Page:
- Realizing the Inextricable Link Between Racial Justice and LGBT Equality
- Congressman John Lewis Reflects on the Legacy of Dr. Martin Luther King Jr. and the Significance of Barack Obama’s Presidency
- Fundamentalist Christians are Hugely Influential in Today’s American Politics: A Look at How They Got That Way
This week on State of Belief, Interfaith Alliance’s weekly radio show and podcast, host Rev. Welton Gaddy has the week off. So we’ll revisit a couple of memorable past interviews on the history of the Civil Rights movement and the call to engage LGBT activists in the fight for racial justice. We’ve also been eager to share a recently-recorded interview with the author of Superchurch: The Rhetoric and Politics of American Fundamentalism, Dr. Jonathan Edwards, which sheds light on the history of Christian Fundamentalism in the United States and its effects on our political system.
Realizing the Inextricable Link Between Racial Justice and LGBT Equality
Two years ago, following the Supreme Court’s striking down of DOMA and concurrent gutting of the Voting Rights Act, Welton spoke with two Unitarian Universalist leaders, Rev. Meg Riley and Rev. Rosemary Bray McNatt. They discuss the value of black allies to the LGBT rights movement and vice versa, and the ways in which all social justice movements are inextricably intertwined. Rev. McNatt powerfully explains her concern for the fate of democracy and the interview is just as relevant today, following the Supreme Court’s decision bringing nationwide marriage equality at the same time the nation mourns nine victims of a race-motivated shooting in South Carolina, as it was when first recorded.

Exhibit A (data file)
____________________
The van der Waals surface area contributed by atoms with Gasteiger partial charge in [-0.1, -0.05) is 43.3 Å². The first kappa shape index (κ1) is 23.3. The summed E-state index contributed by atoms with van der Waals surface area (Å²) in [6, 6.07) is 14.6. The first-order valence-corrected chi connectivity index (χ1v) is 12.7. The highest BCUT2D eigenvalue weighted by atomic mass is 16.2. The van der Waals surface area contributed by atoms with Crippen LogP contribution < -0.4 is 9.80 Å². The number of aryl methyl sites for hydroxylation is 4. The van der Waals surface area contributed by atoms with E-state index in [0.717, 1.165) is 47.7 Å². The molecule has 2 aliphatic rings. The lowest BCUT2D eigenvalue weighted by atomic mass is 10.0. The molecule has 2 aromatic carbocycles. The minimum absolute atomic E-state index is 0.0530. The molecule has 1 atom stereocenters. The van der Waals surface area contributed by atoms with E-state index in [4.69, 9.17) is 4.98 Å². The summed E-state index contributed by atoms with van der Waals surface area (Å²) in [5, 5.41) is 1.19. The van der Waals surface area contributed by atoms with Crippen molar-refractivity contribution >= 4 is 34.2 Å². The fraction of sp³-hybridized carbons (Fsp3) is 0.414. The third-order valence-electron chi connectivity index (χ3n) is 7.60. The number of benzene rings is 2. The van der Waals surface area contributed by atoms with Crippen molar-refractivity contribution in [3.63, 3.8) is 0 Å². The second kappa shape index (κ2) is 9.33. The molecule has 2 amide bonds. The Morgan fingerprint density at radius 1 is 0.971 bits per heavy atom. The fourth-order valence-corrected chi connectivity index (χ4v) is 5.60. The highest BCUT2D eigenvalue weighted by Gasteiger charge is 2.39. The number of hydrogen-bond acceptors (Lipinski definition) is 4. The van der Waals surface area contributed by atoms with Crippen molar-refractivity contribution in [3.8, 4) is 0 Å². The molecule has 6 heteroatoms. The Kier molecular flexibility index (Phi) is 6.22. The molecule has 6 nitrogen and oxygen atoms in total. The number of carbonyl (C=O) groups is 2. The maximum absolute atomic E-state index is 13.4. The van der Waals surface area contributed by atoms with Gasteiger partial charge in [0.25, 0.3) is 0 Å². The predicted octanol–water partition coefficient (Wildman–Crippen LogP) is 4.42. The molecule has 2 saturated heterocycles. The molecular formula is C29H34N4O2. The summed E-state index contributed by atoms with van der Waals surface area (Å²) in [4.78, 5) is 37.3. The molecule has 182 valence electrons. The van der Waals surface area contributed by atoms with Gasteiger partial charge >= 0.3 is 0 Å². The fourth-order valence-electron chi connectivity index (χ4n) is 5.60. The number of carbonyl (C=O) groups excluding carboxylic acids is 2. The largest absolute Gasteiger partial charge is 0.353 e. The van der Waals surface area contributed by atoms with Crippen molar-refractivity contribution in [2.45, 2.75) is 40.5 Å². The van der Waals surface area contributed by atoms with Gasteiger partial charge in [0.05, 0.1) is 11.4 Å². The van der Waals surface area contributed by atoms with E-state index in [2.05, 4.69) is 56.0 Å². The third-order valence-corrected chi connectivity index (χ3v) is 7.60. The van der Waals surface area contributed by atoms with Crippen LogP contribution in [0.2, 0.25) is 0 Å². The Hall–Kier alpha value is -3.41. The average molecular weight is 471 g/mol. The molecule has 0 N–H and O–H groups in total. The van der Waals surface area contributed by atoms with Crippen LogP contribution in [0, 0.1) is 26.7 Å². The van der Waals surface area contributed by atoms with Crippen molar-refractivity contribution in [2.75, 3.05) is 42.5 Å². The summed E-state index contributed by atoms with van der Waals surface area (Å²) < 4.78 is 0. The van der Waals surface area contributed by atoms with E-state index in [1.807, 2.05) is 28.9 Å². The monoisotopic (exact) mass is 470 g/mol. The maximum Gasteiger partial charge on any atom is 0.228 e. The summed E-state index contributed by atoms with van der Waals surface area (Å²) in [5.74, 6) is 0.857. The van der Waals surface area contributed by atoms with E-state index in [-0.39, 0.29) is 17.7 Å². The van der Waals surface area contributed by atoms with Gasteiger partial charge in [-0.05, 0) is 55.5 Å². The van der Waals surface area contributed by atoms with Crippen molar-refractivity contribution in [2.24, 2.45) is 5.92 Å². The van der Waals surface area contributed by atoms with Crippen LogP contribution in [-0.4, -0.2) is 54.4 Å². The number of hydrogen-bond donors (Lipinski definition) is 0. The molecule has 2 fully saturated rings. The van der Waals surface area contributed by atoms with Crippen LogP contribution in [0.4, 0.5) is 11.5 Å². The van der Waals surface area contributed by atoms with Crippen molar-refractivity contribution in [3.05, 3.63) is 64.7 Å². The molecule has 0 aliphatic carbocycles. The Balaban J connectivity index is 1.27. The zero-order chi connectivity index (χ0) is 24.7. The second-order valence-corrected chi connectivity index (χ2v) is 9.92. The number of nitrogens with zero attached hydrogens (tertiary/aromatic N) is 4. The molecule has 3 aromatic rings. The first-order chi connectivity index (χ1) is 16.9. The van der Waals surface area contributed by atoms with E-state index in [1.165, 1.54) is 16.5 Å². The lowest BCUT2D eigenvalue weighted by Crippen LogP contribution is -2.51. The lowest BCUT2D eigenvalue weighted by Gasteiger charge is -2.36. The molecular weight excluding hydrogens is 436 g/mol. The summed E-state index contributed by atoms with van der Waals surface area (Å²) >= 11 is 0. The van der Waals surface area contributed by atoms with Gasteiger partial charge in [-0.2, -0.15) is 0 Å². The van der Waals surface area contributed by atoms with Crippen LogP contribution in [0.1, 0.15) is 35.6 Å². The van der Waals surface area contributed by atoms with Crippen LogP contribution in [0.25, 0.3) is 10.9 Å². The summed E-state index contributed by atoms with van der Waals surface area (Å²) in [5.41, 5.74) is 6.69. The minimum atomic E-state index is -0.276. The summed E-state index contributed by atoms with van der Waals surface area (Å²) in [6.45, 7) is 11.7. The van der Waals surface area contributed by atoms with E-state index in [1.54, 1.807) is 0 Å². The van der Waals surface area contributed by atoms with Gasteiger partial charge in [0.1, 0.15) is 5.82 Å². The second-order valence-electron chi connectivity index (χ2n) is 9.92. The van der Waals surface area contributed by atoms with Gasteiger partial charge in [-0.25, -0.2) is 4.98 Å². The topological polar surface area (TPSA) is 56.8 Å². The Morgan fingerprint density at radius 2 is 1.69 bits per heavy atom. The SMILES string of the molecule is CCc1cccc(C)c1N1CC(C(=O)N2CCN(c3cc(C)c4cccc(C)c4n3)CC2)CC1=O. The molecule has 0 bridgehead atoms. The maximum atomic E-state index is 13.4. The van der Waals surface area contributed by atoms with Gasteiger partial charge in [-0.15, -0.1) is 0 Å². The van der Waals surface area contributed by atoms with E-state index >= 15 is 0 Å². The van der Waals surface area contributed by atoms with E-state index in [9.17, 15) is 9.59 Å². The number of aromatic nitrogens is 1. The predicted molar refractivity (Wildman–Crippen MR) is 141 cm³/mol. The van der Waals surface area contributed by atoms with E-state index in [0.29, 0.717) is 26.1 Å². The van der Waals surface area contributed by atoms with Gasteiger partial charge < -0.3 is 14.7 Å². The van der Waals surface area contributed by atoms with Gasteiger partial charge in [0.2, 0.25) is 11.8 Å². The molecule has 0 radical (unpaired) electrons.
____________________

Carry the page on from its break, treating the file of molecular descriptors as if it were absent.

Congressman John Lewis Reflects on the Legacy of Dr. Martin Luther King Jr. and the Significance of Barack Obama’s Presidency
Georgia Congressman John Lewis marched with Martin Luther King Jr. and continues to be a voice for Civil Rights, most recently around the removal of the Confederate Flag from South Carolina’s capitol and other government buildings. He joined Welton two and a half years ago to discuss the second inauguration of President Barack Obama, the birthday of Martin Luther King Jr., the 50th anniversary of the March on Washington and the 150th anniversary of the Emancipation Proclamation. As a member of the first march from Selma to Montgomery, Lewis says, “I never, ever thought that I would live to see a day like we’re witnessing now.” He acknowledges the steep hill yet to be climbed before equality is achieved, but also celebrates the progress that has been made.
Fundamentalist Christians are Hugely Influential in Today’s American Politics: A Look at How They Got That Way
Dr. Jonathan Edwards has extensively studied fundamentalist Christianity and the worldview that ties this community of Americans together. He joins Welton to define fundamentalism and explain its effect on both individuals and the country as a whole. In his book Superchurch: The Rhetoric and Politics of American Fundamentalism, Dr. Edwards strives to bridge the understanding gap between fundamentalists and everyone else, while speculating on the future of the relationship between the two groups.